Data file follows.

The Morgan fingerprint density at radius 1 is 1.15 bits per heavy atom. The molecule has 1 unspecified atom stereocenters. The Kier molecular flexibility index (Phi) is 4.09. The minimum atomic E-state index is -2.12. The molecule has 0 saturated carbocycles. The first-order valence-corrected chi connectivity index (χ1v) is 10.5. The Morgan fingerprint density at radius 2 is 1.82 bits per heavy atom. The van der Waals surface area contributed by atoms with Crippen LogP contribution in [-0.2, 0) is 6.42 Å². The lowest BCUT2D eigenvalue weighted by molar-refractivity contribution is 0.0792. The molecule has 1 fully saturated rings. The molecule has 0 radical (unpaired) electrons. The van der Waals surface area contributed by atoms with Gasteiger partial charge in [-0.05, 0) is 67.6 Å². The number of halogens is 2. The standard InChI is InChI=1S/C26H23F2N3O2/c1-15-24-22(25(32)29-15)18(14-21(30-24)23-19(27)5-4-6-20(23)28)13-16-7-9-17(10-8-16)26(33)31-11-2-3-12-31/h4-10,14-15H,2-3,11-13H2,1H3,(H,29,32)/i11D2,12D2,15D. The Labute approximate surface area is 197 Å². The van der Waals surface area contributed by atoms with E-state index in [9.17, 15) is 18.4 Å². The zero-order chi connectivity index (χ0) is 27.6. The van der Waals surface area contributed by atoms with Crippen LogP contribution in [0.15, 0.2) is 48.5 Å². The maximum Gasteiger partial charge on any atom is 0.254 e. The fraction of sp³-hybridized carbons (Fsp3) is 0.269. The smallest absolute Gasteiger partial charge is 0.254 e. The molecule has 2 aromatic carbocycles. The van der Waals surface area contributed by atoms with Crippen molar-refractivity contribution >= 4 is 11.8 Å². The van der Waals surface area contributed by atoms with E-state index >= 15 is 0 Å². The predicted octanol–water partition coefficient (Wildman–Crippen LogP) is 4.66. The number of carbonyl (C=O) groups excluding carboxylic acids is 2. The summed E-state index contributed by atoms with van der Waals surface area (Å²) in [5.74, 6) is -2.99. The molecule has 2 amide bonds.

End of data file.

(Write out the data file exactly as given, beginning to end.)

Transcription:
The Morgan fingerprint density at radius 1 is 1.15 bits per heavy atom. The molecule has 1 unspecified atom stereocenters. The Kier molecular flexibility index (Phi) is 4.09. The minimum atomic E-state index is -2.12. The molecule has 0 saturated carbocycles. The first-order valence-corrected chi connectivity index (χ1v) is 10.5. The Morgan fingerprint density at radius 2 is 1.82 bits per heavy atom. The van der Waals surface area contributed by atoms with Crippen LogP contribution in [-0.2, 0) is 6.42 Å². The lowest BCUT2D eigenvalue weighted by molar-refractivity contribution is 0.0792. The molecule has 1 fully saturated rings. The molecule has 0 radical (unpaired) electrons. The van der Waals surface area contributed by atoms with Gasteiger partial charge in [-0.05, 0) is 67.6 Å². The number of halogens is 2. The standard InChI is InChI=1S/C26H23F2N3O2/c1-15-24-22(25(32)29-15)18(14-21(30-24)23-19(27)5-4-6-20(23)28)13-16-7-9-17(10-8-16)26(33)31-11-2-3-12-31/h4-10,14-15H,2-3,11-13H2,1H3,(H,29,32)/i11D2,12D2,15D. The Labute approximate surface area is 197 Å². The van der Waals surface area contributed by atoms with E-state index in [9.17, 15) is 18.4 Å². The zero-order chi connectivity index (χ0) is 27.6. The van der Waals surface area contributed by atoms with Crippen LogP contribution in [0.15, 0.2) is 48.5 Å². The maximum Gasteiger partial charge on any atom is 0.254 e. The fraction of sp³-hybridized carbons (Fsp3) is 0.269. The smallest absolute Gasteiger partial charge is 0.254 e. The molecule has 2 aromatic carbocycles. The van der Waals surface area contributed by atoms with Crippen molar-refractivity contribution >= 4 is 11.8 Å². The van der Waals surface area contributed by atoms with E-state index >= 15 is 0 Å². The predicted octanol–water partition coefficient (Wildman–Crippen LogP) is 4.66. The number of carbonyl (C=O) groups excluding carboxylic acids is 2. The summed E-state index contributed by atoms with van der Waals surface area (Å²) in [5.74, 6) is -2.99. The molecule has 2 amide bonds.